An Evening In A TV News Room

To kick off my Christmas vacation, I spent the evening with a buddy of mine from high school. He's the guy in the photo you see here; he's a TV news anchor, doing the 10:00 evening news Sundays through Thursdays in Seattle at the FOX affiliate. We aren't going to get a chance to see each other the rest of vacation, so he invited me to meet him at the station, grab some dinner, and afterward I could watch the show as it was being produced, live. I had a blast, and wanted to jot some notes here.

In The Studio

During the show I went between the control room and the studio.  The studio had three people in it a lot of the time: Mark, his co-anchor, Kerri, and the person who runs the teleprompter.  The cameras are robots, controlled by somebody in the control room.  It was nerdalicious seeing the cameras move across the studio like huge robotic floor vacs.

There's a lot of downtime in the studio during the broadcast, which surprised me: Mark would read the intro to a story for 10-30 seconds, then he'd be off camera for another 30 seconds.  I talked to the teleprompter guy during the broadcast; he was able to talk to me while watching the show, and could still scroll the prompter along to keep up.  But while a story is playing from tape, the folks in the studio chat a lot.  Not constantly, though: the studio was much more quiet than I thought it would be.  Lots of times, nobody was talking at all.

Oh, and both anchors spend a lot of time doing makeup.  It gets hot under the lights and their faces could get melt-y if they didn't constantly apply their stuff.  I can't believe I'm gonna admit this, but I watched Mark apply makeup before he went into the studio.  Here's how that part of our evening went:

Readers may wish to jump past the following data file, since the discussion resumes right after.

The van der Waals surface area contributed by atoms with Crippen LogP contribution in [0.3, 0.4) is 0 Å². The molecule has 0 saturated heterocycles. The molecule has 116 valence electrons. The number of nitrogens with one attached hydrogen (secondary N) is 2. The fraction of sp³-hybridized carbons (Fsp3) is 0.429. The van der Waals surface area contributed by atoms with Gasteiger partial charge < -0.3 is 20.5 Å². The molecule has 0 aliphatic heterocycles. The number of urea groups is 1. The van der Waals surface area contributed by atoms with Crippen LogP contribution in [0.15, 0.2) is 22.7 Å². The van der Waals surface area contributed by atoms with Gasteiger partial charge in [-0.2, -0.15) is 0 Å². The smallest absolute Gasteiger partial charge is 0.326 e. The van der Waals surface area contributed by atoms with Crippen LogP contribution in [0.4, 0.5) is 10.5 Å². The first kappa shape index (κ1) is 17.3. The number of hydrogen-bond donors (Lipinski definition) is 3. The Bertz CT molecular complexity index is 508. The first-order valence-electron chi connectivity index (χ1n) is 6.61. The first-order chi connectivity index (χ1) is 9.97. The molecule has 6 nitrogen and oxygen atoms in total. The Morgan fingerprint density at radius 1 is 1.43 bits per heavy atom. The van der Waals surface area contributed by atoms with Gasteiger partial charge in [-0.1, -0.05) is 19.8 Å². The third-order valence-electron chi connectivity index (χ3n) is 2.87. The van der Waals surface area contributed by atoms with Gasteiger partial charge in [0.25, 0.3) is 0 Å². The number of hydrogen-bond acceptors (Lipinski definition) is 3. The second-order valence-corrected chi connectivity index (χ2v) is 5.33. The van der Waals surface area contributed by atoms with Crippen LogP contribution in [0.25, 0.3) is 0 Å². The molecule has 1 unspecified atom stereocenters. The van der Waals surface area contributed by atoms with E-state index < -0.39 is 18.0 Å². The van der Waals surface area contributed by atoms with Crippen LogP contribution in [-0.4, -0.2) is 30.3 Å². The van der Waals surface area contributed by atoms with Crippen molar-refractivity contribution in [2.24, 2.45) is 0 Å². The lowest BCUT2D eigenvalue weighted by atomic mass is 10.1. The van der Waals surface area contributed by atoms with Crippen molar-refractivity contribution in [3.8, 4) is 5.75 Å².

Me: Uh, what's that?

  Mark: It's foundation.


  Me: What does that do?

  Mark: It smooths and evens the skin, makes it look more
        uniform.  I can apply other makeup over it to accentuate facial
        features.  You know, the camera really flattens features in
        your face, so you want to correct for that.

  Me: [blink] ... [blink]

  Me: (several moments later) Wow, what's that thing that looks like a
      pastel marker?

  Mark: It's for the under side of my eyes, to work with the eyeliner
        to define the shape of my eyes better under the lights.

  Me: [blink]

Note to the Class of '82, Ferndale High School: Mark Wright wears makeup! I just thought you needed to know that.

The Crew

Everybody at the station was nice. I mean, everybody. I immediately liked everybody I met, and everybody seemed to enjoy teasing Mark. All of them were sarcastic: when Mark would introduce me to somebody, they'd say hello to me nicely, maybe ask me a little about where I'm from and how I knew Mark, then they'd tease him about being from Ferndale (population: 3500). In the control room, Mark made a small error in pronunciation and they made a joke about about it being one of those Ferndale accent things. The people obviously love Mark. And everybody seems to get along well. It looked like it would be a fun place to work.

In The Control Room

I actually had more fun in the control room than in the studio. Don't get me wrong; Mark and Kerri were both a lot of fun to watch, and really nice to talk to (I liked Kerri instantly, not just because was teasing Mark about being from East Nowhere, Washington). But there's only two of them, and the control room had about six people all talking and cracking jokes the whole show. It was too much stuff to keep track of. I don't know how they do it. I loved it.

I sat next to a guy who was responsible for putting graphics and video clips on the screen. He was apparently also responsible for throwing wads of paper at the show's director. Anyway, he would explain to me how the computer-assisted graphics-and-video system worked live, and then would make some sarcastic comment at something on the broadcast. The people in the control room were always making commentary during the show. Maybe the on-air talent would make the slightest error in saying a word, and people in the control room would tear them apart. Nice.